Tim Gale I was interested in the conflict simulation course because it seemed to offer an opportunity to examine the mechanics of warfare in a different way to that usually used by historians. I had to research the nuts and bolts of the French army's operational art of war in the First World War, and I am now undertaking a PhD on this subject. For a historian like myself, war is the motor of history (for good or bad), and thus worth studying in detail. The terrorist attacks of 11 September 2001, by illustrating the importance of military studies, greatly increased the demand for such courses.
I'm probably not very representative of the typical student on these courses - I am 48 years old and a full-time trade union official. The course wasn't a career move for me. It was just something I was very interested in. One reason for completing a PhD is that, if nothing else, I would like to contribute to the academic literature with at least one good book - hopefully more!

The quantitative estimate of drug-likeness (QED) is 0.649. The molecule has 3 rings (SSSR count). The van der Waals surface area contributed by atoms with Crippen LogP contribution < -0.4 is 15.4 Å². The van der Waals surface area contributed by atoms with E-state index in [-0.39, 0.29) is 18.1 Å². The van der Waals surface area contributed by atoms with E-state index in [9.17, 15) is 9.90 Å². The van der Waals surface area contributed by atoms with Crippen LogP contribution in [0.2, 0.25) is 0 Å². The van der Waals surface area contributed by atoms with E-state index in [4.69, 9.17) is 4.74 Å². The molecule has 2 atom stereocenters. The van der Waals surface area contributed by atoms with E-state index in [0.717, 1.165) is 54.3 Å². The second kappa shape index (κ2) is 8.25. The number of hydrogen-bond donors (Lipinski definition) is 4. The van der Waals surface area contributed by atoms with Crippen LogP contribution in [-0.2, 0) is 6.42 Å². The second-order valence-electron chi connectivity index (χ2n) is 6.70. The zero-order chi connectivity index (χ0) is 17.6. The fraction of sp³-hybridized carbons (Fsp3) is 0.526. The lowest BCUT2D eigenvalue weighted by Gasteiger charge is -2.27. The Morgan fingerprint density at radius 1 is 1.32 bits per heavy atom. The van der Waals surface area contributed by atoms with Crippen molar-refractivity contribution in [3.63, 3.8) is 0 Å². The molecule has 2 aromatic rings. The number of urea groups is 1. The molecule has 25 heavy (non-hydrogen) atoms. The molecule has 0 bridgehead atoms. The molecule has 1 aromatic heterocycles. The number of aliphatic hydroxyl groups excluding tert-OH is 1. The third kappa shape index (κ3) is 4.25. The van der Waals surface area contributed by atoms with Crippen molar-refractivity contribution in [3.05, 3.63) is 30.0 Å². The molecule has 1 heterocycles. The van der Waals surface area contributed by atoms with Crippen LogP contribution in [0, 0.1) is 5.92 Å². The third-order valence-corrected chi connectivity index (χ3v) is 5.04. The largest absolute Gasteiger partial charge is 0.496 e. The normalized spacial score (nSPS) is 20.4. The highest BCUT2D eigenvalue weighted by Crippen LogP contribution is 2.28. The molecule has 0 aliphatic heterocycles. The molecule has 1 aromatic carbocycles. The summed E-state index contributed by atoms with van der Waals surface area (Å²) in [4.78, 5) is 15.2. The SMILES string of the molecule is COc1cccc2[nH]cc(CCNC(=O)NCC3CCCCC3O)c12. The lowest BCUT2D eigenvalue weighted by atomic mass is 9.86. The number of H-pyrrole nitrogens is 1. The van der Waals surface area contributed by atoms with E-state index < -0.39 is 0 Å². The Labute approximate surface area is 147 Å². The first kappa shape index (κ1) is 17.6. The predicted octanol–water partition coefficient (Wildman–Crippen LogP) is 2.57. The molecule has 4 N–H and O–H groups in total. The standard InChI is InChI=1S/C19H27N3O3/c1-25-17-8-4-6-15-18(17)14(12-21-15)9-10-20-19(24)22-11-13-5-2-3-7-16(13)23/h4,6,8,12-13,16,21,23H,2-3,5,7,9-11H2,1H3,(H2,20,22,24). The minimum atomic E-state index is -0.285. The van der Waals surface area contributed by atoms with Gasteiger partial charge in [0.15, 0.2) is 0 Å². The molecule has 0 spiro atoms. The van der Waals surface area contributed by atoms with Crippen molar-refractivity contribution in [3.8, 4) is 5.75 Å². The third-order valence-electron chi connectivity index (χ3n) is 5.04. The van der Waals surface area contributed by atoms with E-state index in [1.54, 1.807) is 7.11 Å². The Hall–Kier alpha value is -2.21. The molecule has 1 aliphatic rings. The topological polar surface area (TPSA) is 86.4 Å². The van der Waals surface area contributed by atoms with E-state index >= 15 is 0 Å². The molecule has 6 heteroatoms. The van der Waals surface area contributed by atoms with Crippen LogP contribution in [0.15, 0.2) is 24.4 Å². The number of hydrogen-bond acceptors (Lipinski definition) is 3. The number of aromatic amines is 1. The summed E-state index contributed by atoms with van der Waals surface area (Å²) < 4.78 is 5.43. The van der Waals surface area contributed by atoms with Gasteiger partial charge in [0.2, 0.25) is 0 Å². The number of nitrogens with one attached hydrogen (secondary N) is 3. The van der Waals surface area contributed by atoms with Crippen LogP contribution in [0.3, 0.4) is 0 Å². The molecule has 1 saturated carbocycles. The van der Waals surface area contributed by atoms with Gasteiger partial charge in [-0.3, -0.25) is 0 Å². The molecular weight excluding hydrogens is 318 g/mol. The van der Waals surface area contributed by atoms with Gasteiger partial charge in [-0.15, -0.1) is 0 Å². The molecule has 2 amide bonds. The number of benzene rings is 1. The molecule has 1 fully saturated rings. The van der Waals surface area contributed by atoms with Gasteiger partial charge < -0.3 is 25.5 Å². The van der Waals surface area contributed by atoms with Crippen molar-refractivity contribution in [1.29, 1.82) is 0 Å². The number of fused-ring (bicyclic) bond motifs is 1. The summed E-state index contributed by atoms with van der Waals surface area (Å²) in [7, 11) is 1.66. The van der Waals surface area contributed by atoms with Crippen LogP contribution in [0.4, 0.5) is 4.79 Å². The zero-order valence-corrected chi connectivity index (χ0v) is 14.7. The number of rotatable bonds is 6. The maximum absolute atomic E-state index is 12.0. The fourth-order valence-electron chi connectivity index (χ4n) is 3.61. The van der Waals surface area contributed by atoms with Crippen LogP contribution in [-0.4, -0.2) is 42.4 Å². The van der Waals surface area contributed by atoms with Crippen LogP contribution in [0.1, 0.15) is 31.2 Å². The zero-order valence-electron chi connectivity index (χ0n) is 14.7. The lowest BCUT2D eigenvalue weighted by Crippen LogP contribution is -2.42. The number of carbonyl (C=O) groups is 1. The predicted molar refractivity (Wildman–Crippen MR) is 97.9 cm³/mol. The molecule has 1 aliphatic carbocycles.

Alessio Patalano The word "simulation", especially in an academic context, is too often synonymous with the word "game". Because of that, the MA course option in conflict simulation was not particularly popular among students. It was not thought of as "academic enough". I have never been interested in computer games, and the course has not changed that, but in the study of war, it was fascinating. It gave me the opportunity to reflect on history in a different and more dynamic way, by "living" a situation rather than just reading about it. Designing a game that accurately replicates a specific historical battle or campaign requires great knowledge of the event, analytical abilities and lots of creativity. Study through simulation is as valuable as traditional methods and programmes, and at the very least it enhances theoretical study.
I came to an MA in war studies with a background in political science and contemporary history. I wanted a programme that offered a comprehensive understanding of the nature of conflicts in the international arena. In the future, I would like to work as an analyst on East Asian security issues. This degree provided an excellent foundation for this career path. For those who are looking for similar careers in international institutions, the MA in war studies is a perfect choice, since it prepares students to cope with the "unexpected" of today's climate, where flexibility and sharp analysis are invaluable skills.